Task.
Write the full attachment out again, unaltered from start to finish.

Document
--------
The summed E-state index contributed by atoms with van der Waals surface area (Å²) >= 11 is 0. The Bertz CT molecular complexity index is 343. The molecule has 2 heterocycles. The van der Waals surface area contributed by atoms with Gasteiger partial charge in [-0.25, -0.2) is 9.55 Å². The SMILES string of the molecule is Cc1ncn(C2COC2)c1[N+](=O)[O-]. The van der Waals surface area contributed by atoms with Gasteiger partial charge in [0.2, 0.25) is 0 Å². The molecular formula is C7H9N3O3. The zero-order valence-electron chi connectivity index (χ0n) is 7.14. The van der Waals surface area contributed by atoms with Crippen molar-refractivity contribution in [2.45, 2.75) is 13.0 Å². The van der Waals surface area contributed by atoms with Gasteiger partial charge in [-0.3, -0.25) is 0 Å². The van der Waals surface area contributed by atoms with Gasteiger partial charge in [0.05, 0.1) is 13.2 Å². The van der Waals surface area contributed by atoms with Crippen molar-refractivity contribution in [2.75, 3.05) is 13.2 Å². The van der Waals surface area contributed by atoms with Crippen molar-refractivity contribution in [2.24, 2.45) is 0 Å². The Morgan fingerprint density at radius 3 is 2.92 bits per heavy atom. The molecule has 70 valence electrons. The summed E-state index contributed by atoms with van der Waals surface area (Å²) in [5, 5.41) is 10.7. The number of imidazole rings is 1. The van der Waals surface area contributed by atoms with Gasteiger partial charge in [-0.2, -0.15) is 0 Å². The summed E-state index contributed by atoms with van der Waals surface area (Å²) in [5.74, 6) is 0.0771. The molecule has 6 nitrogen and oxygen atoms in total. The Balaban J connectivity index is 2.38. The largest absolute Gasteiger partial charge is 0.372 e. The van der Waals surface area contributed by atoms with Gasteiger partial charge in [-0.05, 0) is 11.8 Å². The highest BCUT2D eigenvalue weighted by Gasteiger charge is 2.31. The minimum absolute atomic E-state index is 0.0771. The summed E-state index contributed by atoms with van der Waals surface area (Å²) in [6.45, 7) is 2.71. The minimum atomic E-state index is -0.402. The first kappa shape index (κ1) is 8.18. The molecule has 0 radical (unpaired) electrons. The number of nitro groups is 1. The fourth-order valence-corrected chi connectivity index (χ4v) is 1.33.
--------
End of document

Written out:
The summed E-state index contributed by atoms with van der Waals surface area (Å²) >= 11 is 0. The Bertz CT molecular complexity index is 343. The molecule has 2 heterocycles. The van der Waals surface area contributed by atoms with Gasteiger partial charge in [-0.25, -0.2) is 9.55 Å². The SMILES string of the molecule is Cc1ncn(C2COC2)c1[N+](=O)[O-]. The van der Waals surface area contributed by atoms with Gasteiger partial charge in [0.2, 0.25) is 0 Å². The molecular formula is C7H9N3O3. The zero-order valence-electron chi connectivity index (χ0n) is 7.14. The van der Waals surface area contributed by atoms with Crippen molar-refractivity contribution in [2.45, 2.75) is 13.0 Å². The van der Waals surface area contributed by atoms with Gasteiger partial charge in [-0.3, -0.25) is 0 Å². The van der Waals surface area contributed by atoms with Gasteiger partial charge in [0.05, 0.1) is 13.2 Å². The van der Waals surface area contributed by atoms with Crippen molar-refractivity contribution in [2.75, 3.05) is 13.2 Å². The van der Waals surface area contributed by atoms with Crippen molar-refractivity contribution in [2.24, 2.45) is 0 Å². The Morgan fingerprint density at radius 3 is 2.92 bits per heavy atom. The molecule has 70 valence electrons. The summed E-state index contributed by atoms with van der Waals surface area (Å²) in [5, 5.41) is 10.7. The number of imidazole rings is 1. The van der Waals surface area contributed by atoms with Gasteiger partial charge in [-0.2, -0.15) is 0 Å². The summed E-state index contributed by atoms with van der Waals surface area (Å²) in [5.74, 6) is 0.0771. The molecule has 6 nitrogen and oxygen atoms in total. The Balaban J connectivity index is 2.38. The largest absolute Gasteiger partial charge is 0.372 e. The van der Waals surface area contributed by atoms with Gasteiger partial charge in [-0.05, 0) is 11.8 Å². The highest BCUT2D eigenvalue weighted by Gasteiger charge is 2.31. The minimum absolute atomic E-state index is 0.0771. The summed E-state index contributed by atoms with van der Waals surface area (Å²) in [6.45, 7) is 2.71. The minimum atomic E-state index is -0.402. The first kappa shape index (κ1) is 8.18. The molecule has 0 radical (unpaired) electrons. The number of nitro groups is 1. The fourth-order valence-corrected chi connectivity index (χ4v) is 1.33.